Aileen Campbell MSP, Cabinet Secretary for Communities and Local Government

Before jumping into design, 7N worked in collaboration with Nick Wright Planning to host a series of visioning workshops and consultation events with the community to hear their hopes for its future. It was important that the transformation not fragment the existing community, but cultivate a greater sense of ownership and inclusion. From the ideas generated in the workshops, 7N were then able to design solutions that would address the wants and needs of the residents.

The most major change that came out of the consultations was the creation of multiple new streets in place of the existing linear avenue, to make the estate feel more like a collection of neighbourhoods as well as provide pockets of public space for parks and playgrounds.

7N’s masterplan addresses this through a placemaking framework where every space has a clear purpose and defined sense of ownership, creating a new neighbourhood woven into the social and physical fabric of the area.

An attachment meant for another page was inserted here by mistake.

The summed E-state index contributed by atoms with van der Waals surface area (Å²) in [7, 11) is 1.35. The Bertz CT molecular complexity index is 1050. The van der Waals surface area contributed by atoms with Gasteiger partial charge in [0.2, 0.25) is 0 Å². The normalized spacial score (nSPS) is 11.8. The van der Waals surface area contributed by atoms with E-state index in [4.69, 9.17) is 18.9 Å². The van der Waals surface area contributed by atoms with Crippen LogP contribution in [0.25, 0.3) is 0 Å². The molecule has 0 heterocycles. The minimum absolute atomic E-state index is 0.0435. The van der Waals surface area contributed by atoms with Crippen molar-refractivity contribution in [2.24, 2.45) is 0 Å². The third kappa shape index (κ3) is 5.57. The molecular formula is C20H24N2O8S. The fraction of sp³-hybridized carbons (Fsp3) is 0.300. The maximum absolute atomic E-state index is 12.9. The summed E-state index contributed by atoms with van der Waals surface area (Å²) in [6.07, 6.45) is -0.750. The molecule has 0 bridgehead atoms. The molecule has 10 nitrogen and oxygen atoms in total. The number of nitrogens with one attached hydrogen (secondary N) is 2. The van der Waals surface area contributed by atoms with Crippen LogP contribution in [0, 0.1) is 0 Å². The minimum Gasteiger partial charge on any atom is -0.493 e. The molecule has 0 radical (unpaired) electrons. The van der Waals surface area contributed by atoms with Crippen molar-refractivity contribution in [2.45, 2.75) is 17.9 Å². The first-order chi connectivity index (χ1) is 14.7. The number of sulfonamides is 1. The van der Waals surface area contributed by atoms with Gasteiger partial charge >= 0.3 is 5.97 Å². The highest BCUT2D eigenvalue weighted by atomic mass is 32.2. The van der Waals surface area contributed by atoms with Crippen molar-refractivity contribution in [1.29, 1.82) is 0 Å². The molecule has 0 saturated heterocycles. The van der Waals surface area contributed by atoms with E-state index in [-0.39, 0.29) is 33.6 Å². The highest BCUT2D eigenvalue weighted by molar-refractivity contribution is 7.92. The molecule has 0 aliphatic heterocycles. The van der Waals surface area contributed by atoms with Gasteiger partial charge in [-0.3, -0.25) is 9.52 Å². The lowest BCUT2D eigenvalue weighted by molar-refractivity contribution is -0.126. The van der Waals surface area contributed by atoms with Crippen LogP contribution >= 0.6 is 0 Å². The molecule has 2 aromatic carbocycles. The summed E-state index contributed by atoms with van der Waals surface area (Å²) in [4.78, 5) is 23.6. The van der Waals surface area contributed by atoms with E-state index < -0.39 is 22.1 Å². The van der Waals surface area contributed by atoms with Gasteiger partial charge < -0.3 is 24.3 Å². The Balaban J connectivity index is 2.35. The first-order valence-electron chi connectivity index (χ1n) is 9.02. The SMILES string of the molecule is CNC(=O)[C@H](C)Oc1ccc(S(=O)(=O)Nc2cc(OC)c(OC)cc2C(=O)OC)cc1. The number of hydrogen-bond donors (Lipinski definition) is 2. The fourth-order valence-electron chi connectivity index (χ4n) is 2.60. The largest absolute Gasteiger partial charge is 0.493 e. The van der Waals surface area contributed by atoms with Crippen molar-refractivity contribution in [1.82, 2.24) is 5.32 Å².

The blocks of flats were replaced with lower density housing types, each with their own front door and private front and back gardens. New walkways and cycle paths weave the estate together and, crucially, connect it to the surrounding neighbourhoods, existing retailers were retained and moved into a new purpose designed pavilion building, in a location where they are more accessible to the surrounding communities and now act as a gathering point for locals.